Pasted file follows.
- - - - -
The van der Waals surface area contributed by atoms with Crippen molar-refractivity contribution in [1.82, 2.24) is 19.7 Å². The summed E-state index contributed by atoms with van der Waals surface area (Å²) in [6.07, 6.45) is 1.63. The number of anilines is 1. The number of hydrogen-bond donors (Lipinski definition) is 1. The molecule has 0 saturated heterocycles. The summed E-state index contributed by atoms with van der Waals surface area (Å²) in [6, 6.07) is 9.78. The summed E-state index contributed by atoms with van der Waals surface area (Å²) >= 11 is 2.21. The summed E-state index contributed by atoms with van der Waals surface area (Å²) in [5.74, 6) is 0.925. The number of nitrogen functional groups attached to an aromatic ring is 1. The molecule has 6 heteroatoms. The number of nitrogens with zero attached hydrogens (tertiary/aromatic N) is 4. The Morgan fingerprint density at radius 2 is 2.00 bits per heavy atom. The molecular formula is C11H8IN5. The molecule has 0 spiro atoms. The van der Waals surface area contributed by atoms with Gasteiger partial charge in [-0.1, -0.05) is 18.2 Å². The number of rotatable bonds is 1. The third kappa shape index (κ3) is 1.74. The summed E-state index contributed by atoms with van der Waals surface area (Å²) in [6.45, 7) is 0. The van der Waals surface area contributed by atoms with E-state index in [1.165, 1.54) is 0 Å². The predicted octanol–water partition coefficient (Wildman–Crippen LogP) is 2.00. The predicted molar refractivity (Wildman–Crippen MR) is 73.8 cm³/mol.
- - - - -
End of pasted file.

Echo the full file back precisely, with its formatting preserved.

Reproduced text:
The van der Waals surface area contributed by atoms with Crippen molar-refractivity contribution in [1.82, 2.24) is 19.7 Å². The summed E-state index contributed by atoms with van der Waals surface area (Å²) in [6.07, 6.45) is 1.63. The number of anilines is 1. The number of hydrogen-bond donors (Lipinski definition) is 1. The molecule has 0 saturated heterocycles. The summed E-state index contributed by atoms with van der Waals surface area (Å²) in [6, 6.07) is 9.78. The summed E-state index contributed by atoms with van der Waals surface area (Å²) >= 11 is 2.21. The summed E-state index contributed by atoms with van der Waals surface area (Å²) in [5.74, 6) is 0.925. The number of nitrogen functional groups attached to an aromatic ring is 1. The molecule has 6 heteroatoms. The number of nitrogens with zero attached hydrogens (tertiary/aromatic N) is 4. The Morgan fingerprint density at radius 2 is 2.00 bits per heavy atom. The molecular formula is C11H8IN5. The molecule has 0 spiro atoms. The van der Waals surface area contributed by atoms with Gasteiger partial charge in [-0.1, -0.05) is 18.2 Å². The number of rotatable bonds is 1. The third kappa shape index (κ3) is 1.74. The summed E-state index contributed by atoms with van der Waals surface area (Å²) in [6.45, 7) is 0. The van der Waals surface area contributed by atoms with E-state index in [1.165, 1.54) is 0 Å². The predicted octanol–water partition coefficient (Wildman–Crippen LogP) is 2.00. The predicted molar refractivity (Wildman–Crippen MR) is 73.8 cm³/mol.